Bessie and her friend Elsie are currently playing a simple card game where they take a deck of 2N cards, conveniently numbered 1…2N, and divide them into N cards for Bessie and N cards for Elsie. The two then play N rounds, where in each round Bessie and Elsie both play a single card. Initially, the player who plays the highest card earns a point. However, at one point during the game, Bessie can decide to switch the rules so that for the rest of the game, the player who plays the lowest card wins a point. Bessie can choose not to use this option, leaving the entire game in “high card wins” mode, or she can even invoke the option right away, making the entire game follow the “low card wins” rule.
In other words….
4 1 8 4 3
Here, Bessie must have cards 2, 5, and 6, and 7 in her hand, and she can use these to win at most 3 points. For example, she can defeat the 1 card and then switch the rules to “low card wins”, after which she can win two more rounds.
Consider the case where Bessie never switches the rules. We can approach this with a greedy solution. Every time, Bessie either plays the lowest card that can beat Elsie’s card, or her lowest card if none of her cards are greater than Elsie’s card. This works because we want to maximize the number of points, and each card can only be used to get at most one point. That means, if there is an opportunity to win a point with our card, we should take it.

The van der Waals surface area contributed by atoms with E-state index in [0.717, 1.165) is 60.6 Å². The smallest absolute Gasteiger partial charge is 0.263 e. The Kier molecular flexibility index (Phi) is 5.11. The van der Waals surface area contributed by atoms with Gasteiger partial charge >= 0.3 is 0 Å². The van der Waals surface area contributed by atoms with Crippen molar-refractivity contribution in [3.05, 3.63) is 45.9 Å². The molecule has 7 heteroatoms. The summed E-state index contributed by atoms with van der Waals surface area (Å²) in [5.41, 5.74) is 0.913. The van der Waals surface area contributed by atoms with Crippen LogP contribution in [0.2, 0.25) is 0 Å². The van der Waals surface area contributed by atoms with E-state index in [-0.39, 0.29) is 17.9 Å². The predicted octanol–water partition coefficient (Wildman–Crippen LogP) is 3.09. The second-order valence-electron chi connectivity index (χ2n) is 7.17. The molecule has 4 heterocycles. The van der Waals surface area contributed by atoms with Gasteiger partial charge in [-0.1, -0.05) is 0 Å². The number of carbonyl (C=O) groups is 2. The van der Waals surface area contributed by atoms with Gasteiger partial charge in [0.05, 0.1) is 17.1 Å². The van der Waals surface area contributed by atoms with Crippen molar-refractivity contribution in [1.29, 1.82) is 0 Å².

Maintain a lookup for each index, where we store the maximum number of points we can win from the cards with index 1 to N.
Now, do the same thing but in reverse. Assume Bessie changes the rules immediately, and now work from right to left. Similarly, store the values in a suffix table.
We assert that we can combine the two tables to get the best answer.
max([prefix[i] + suffix[i+1] for i in range(N)])
The only problem that we may encounter is that there will be duplicates. For example, we both the suffix and prefix sum calculations use the same card. However, this can be alleviated easily. If there is a duplicate, there must also be an unused card. If this unused card is greater than the duplicate card, we can replace the duplicate card used in the suffix table with our unused card. Similar reasoning applies for the prefix table. That means, duplicates don’t matter.
My solution can be found here
Written by Robert Chen
Notice any mistakes? Please email us at [email protected] so that we can fix any inaccuracies.